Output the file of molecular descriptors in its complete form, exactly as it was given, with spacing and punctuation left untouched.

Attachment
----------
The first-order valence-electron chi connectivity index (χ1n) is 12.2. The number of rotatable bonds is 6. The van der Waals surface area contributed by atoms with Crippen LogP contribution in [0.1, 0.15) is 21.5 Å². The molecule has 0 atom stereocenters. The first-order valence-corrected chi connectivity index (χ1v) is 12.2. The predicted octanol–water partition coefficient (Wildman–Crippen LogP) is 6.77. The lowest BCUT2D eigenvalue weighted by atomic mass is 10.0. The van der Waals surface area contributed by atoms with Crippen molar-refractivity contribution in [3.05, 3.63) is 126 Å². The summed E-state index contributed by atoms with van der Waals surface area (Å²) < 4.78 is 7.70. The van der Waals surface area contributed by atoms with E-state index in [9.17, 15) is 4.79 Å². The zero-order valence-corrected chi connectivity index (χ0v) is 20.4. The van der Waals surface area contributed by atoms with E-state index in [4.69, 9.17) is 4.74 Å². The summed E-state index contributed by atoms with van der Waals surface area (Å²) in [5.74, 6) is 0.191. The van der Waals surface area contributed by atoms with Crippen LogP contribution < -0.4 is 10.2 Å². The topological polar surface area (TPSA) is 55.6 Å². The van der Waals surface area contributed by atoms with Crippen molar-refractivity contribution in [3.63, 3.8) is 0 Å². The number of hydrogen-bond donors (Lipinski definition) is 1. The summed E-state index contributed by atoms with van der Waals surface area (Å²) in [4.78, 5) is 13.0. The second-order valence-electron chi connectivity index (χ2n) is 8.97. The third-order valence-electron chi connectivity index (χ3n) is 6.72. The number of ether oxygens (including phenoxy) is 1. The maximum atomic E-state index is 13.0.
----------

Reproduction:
The first-order valence-electron chi connectivity index (χ1n) is 12.2. The number of rotatable bonds is 6. The van der Waals surface area contributed by atoms with Crippen LogP contribution in [0.1, 0.15) is 21.5 Å². The molecule has 0 atom stereocenters. The first-order valence-corrected chi connectivity index (χ1v) is 12.2. The predicted octanol–water partition coefficient (Wildman–Crippen LogP) is 6.77. The lowest BCUT2D eigenvalue weighted by atomic mass is 10.0. The van der Waals surface area contributed by atoms with Crippen molar-refractivity contribution in [3.05, 3.63) is 126 Å². The summed E-state index contributed by atoms with van der Waals surface area (Å²) < 4.78 is 7.70. The van der Waals surface area contributed by atoms with E-state index in [9.17, 15) is 4.79 Å². The zero-order valence-corrected chi connectivity index (χ0v) is 20.4. The van der Waals surface area contributed by atoms with E-state index in [4.69, 9.17) is 4.74 Å². The summed E-state index contributed by atoms with van der Waals surface area (Å²) in [5.74, 6) is 0.191. The van der Waals surface area contributed by atoms with Crippen LogP contribution < -0.4 is 10.2 Å². The topological polar surface area (TPSA) is 55.6 Å². The van der Waals surface area contributed by atoms with Crippen molar-refractivity contribution in [3.63, 3.8) is 0 Å². The number of hydrogen-bond donors (Lipinski definition) is 1. The summed E-state index contributed by atoms with van der Waals surface area (Å²) in [4.78, 5) is 13.0. The second-order valence-electron chi connectivity index (χ2n) is 8.97. The third-order valence-electron chi connectivity index (χ3n) is 6.72. The number of ether oxygens (including phenoxy) is 1. The maximum atomic E-state index is 13.0.